Newquay Cornwall

by Lejouack

The sun, sea, sand, and surf coastal town of Newquay in Cornwall has another side and a history of a close knit fishing community.

In 2014 Newquay in Cornwall is known as a Surfing and Holidaymakers Mecca. Newquay Bay and the adjoining Fistral Beach are perfectly positioned on the north coast of Cornwall facing out into the Atlantic Ocean, to catch the full awesome force of the waves.

But the often bleak and windswept coast around Newquay has a softer side, and its seven beaches with miles of golden sand attract thousands of families on holiday every year as well as the surfing dudes and dudettes.

Towan Beach

The Beach in the Town
Towan Beach Newquay
Towan Beach Newquay
Photo by Lejouack

Newquay’s History

Go Fish

Up until the later part of the 19th Century, Newquay was little more than a tiny fishing community. A man who was a child in Newquay in the 1850s wrote that he remembered there being about 20 thatched cottages, 3 pubs and a general store that was both a grocers and chemist.

The mail arrived only once a week on a Friday and if anyone needed a doctor it required a visit to St. Columb Major, several miles away.

The first proper church wasn’t built in Newquay until 1858 and then only had seating capacity for 100.

By the 1880s the railway had arrived in Newquay and the town began to grow by leaps and bounds, although some of the older buildings are still there today.

 

Newquay Town

Newquay Town
Newquay Town
Photo by Lejouack

Old Street in Newquay

The Fort Inn and Old Cottages in Newquay
The Fort Inn and Old Cottages in Newquay
Photo by Lejouack

Flight Over Newquay Beaches

Seven Beaches

one for each day of the week

Fistral Beach and Little Fistral are around the headland from Newquay Bay and this is probably the most popular of the beaches for surfers. Then there is Towan or the Town Beach which is linked to Jago’s Island by a suspension bridge. There is only one building on the island – a house which is now a holiday cottage.

Next in line is Great Western Beach then Tolcarne, Lusty Glaze and Porth. Watergate Bay which is another well known surfing beach is slightly further up the coast.

Fistral Beach Newquay

Popular Surfing Beach

The Harbour

Still Fishing

Because of its popularity as a beach resort, it is often forgotten that Newquay still has a working harbour. These days it is used as much for boat trips for visitors as for local fishermen, but there remains a small fishing fleet.

Grey seals are frequent visitors and can be found basking in the shallow water within the harbour walls.

The Harbour

Newquay Harbour (Harbor)
Newquay Harbour (Harbor)
Photo by Lejouack

Seal in Newquay Harbor

Seal in Newquay Harbor
Seal in Newquay Harbor
Photo by Lejouack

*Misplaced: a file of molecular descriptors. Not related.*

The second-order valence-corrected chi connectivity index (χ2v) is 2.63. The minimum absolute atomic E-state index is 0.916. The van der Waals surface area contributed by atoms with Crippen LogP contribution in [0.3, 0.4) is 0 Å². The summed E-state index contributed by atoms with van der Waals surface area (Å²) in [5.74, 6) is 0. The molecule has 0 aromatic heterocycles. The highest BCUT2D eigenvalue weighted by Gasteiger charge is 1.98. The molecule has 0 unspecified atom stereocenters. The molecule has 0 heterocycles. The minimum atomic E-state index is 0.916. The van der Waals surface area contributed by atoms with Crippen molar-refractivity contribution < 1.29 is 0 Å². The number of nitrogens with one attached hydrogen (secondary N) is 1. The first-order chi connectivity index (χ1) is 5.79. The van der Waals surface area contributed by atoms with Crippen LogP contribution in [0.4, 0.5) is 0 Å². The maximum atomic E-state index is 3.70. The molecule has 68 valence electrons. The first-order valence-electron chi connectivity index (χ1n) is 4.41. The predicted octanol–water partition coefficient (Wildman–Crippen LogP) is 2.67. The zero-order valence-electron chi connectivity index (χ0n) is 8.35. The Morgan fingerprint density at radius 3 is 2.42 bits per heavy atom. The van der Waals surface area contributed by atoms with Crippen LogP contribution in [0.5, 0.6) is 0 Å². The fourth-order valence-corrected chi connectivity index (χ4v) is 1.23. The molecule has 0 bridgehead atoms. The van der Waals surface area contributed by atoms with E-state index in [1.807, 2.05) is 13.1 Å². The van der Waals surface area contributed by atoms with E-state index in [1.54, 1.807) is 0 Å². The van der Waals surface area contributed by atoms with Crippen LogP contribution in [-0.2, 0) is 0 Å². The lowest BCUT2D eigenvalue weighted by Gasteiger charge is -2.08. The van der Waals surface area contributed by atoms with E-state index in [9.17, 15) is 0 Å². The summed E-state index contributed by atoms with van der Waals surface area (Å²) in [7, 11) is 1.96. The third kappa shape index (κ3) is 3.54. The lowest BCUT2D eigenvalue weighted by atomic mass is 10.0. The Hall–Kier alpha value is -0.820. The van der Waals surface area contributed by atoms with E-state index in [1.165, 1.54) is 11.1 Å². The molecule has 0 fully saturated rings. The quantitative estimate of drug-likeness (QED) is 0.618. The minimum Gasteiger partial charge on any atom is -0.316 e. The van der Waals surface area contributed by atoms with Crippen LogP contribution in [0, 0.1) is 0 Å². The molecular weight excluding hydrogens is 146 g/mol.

The Church of St Michael the Archangel

Burning the Church

This large church was built to replace the tiny St. Michael’s built in 1858. Unfortunately the new church was the victim of arsonists in 1993 and was gutted by fire.

The outer walls remained, as by some miracle did the lovely stained glass windows which survived due to the fast response of local fire-fighters who smashed some plain glass windows to relieve the pressure on the decorative windows.

The remainder of the church has since been rebuilt.

St Michael the Archangel Church

St Michael the Archangel Church
St Michael the Archangel Church
Photo by Lejouack

Interior of the New Church

Interior of the New Church
Interior of the New Church

Feasts and Festivals

In Summer Newquay is a hive of activity

Boardmasters

The second week of August sees Fistral Beach being transformed into a smaller venue for this annual music festival, while Watergate Bay hosts the main event. This year there are 8 stages for the different types of music, along with a huge number of bars, eating places serving all kinds of food and many festival stalls.

The Fish Festival

This is the highlight of the fishing communities year and takes place in mid September for 3 days. Different type of fish is cooked, games played and entertainment provided. 

Updated: 09/02/2014, Lejouack
 
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frankbeswick on 06/27/2015

Good article. Newquay is on the north coast of Cornwall, whose hard rocks withstand the mighty Atlantic rollers that crash into it, but it is these that provide the surf, which is attractive to surfers along the whole North Cornish coast. Newquay is a nice, well-maintained little town with a range of facilities to attract the visitor.

blackspanielgallery on 06/27/2015

I really like the images you have here.

WordChazer on 08/30/2014

There's only one problem with your recommendation - I'm not a big fan of seafood, nor fish in general. I do eat fish fillets occasionally; it's not that I'm allergic. The smell of wet fish and cooking fish makes me want to heave and I don't like seeing something on my plate that looks like it did when it was alive. Prawns, langoustine, lobster, crab, sole and whitebait are right off the menu. That said, the best fish dish I ever had was fresh caught arctic char in Churchill, Manitoba, Canada. Enormous steaks, beauifully filleted, and impeccably presented.

Lejouack on 08/30/2014

I have never eaten there yet - mainly because it would mean missing out on a meal at Butcher's Bistro just down the road that does the most amazing local seafood :) You get a bucket....yes a bucket of seafood! Thanks for your comment.

WordChazer on 08/30/2014

The Fort Inn is an amazing place to eat. 'Do not leave your food. The seagulls won't.' One of the best jacket potatoes with cheese and salad I have ever eaten - and certainly the biggest! And all before a marauding gull could get a bite in as well...

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